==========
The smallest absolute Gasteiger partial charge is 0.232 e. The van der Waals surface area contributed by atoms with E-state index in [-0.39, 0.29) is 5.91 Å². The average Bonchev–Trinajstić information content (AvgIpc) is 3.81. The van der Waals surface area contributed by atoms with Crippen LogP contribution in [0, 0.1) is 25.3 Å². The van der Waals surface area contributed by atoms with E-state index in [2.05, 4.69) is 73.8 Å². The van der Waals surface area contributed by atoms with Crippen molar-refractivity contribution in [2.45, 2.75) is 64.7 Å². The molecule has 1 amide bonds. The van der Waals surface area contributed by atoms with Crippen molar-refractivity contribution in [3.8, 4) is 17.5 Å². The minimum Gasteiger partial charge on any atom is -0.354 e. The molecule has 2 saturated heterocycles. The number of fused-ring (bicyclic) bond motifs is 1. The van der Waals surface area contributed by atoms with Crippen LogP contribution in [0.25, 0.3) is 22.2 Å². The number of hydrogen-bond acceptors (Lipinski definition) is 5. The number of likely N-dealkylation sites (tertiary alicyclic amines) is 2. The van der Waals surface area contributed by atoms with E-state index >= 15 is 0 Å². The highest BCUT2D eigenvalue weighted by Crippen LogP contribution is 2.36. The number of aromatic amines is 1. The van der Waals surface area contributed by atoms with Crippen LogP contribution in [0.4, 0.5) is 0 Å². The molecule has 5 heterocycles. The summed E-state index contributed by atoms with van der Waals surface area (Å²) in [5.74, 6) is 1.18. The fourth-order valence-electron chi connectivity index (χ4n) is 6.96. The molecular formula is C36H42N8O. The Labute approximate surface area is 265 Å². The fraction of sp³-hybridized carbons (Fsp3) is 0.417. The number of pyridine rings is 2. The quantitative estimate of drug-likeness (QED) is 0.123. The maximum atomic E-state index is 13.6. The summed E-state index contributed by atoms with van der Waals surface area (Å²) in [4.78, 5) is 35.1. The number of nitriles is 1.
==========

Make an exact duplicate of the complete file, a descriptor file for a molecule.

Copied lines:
The smallest absolute Gasteiger partial charge is 0.232 e. The van der Waals surface area contributed by atoms with E-state index in [-0.39, 0.29) is 5.91 Å². The average Bonchev–Trinajstić information content (AvgIpc) is 3.81. The van der Waals surface area contributed by atoms with Crippen LogP contribution in [0, 0.1) is 25.3 Å². The van der Waals surface area contributed by atoms with E-state index in [2.05, 4.69) is 73.8 Å². The van der Waals surface area contributed by atoms with Crippen molar-refractivity contribution in [2.45, 2.75) is 64.7 Å². The molecule has 1 amide bonds. The van der Waals surface area contributed by atoms with Crippen molar-refractivity contribution in [3.8, 4) is 17.5 Å². The minimum Gasteiger partial charge on any atom is -0.354 e. The molecule has 2 saturated heterocycles. The number of fused-ring (bicyclic) bond motifs is 1. The van der Waals surface area contributed by atoms with Crippen LogP contribution in [0.25, 0.3) is 22.2 Å². The number of hydrogen-bond acceptors (Lipinski definition) is 5. The number of likely N-dealkylation sites (tertiary alicyclic amines) is 2. The van der Waals surface area contributed by atoms with E-state index >= 15 is 0 Å². The highest BCUT2D eigenvalue weighted by Crippen LogP contribution is 2.36. The number of aromatic amines is 1. The van der Waals surface area contributed by atoms with Crippen LogP contribution in [0.4, 0.5) is 0 Å². The molecule has 5 heterocycles. The summed E-state index contributed by atoms with van der Waals surface area (Å²) in [5.74, 6) is 1.18. The fourth-order valence-electron chi connectivity index (χ4n) is 6.96. The molecular formula is C36H42N8O. The Labute approximate surface area is 265 Å². The fraction of sp³-hybridized carbons (Fsp3) is 0.417. The number of pyridine rings is 2. The quantitative estimate of drug-likeness (QED) is 0.123. The maximum atomic E-state index is 13.6. The summed E-state index contributed by atoms with van der Waals surface area (Å²) in [4.78, 5) is 35.1. The number of nitriles is 1.